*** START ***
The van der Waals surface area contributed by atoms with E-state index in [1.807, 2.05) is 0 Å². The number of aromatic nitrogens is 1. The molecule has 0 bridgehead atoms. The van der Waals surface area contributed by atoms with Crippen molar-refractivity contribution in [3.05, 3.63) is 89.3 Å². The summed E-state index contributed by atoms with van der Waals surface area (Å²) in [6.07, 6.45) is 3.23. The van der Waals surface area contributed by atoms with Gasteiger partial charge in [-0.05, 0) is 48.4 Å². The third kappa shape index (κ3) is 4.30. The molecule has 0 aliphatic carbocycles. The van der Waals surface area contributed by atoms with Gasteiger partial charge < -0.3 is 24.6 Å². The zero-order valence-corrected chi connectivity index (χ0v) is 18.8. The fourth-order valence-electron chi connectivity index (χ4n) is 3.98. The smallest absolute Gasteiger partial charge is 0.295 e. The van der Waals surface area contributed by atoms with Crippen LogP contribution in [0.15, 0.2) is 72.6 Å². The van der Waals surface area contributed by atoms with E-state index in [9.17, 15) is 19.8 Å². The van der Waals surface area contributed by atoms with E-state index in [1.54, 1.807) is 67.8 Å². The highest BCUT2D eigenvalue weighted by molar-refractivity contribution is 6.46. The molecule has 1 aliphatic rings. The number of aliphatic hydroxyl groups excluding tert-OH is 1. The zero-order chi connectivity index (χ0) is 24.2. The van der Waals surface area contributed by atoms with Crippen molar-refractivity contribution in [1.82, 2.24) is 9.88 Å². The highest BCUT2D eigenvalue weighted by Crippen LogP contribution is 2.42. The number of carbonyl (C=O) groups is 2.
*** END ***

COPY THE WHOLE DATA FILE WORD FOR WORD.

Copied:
The van der Waals surface area contributed by atoms with E-state index in [1.807, 2.05) is 0 Å². The number of aromatic nitrogens is 1. The molecule has 0 bridgehead atoms. The van der Waals surface area contributed by atoms with Crippen molar-refractivity contribution in [3.05, 3.63) is 89.3 Å². The summed E-state index contributed by atoms with van der Waals surface area (Å²) in [6.07, 6.45) is 3.23. The van der Waals surface area contributed by atoms with Gasteiger partial charge in [-0.05, 0) is 48.4 Å². The third kappa shape index (κ3) is 4.30. The molecule has 0 aliphatic carbocycles. The van der Waals surface area contributed by atoms with Gasteiger partial charge < -0.3 is 24.6 Å². The zero-order valence-corrected chi connectivity index (χ0v) is 18.8. The fourth-order valence-electron chi connectivity index (χ4n) is 3.98. The smallest absolute Gasteiger partial charge is 0.295 e. The van der Waals surface area contributed by atoms with Crippen LogP contribution in [0.15, 0.2) is 72.6 Å². The van der Waals surface area contributed by atoms with E-state index in [9.17, 15) is 19.8 Å². The van der Waals surface area contributed by atoms with E-state index in [1.54, 1.807) is 67.8 Å². The highest BCUT2D eigenvalue weighted by molar-refractivity contribution is 6.46. The molecule has 1 aliphatic rings. The number of aliphatic hydroxyl groups excluding tert-OH is 1. The zero-order chi connectivity index (χ0) is 24.2. The van der Waals surface area contributed by atoms with Crippen molar-refractivity contribution in [1.82, 2.24) is 9.88 Å². The highest BCUT2D eigenvalue weighted by Crippen LogP contribution is 2.42. The number of carbonyl (C=O) groups is 2.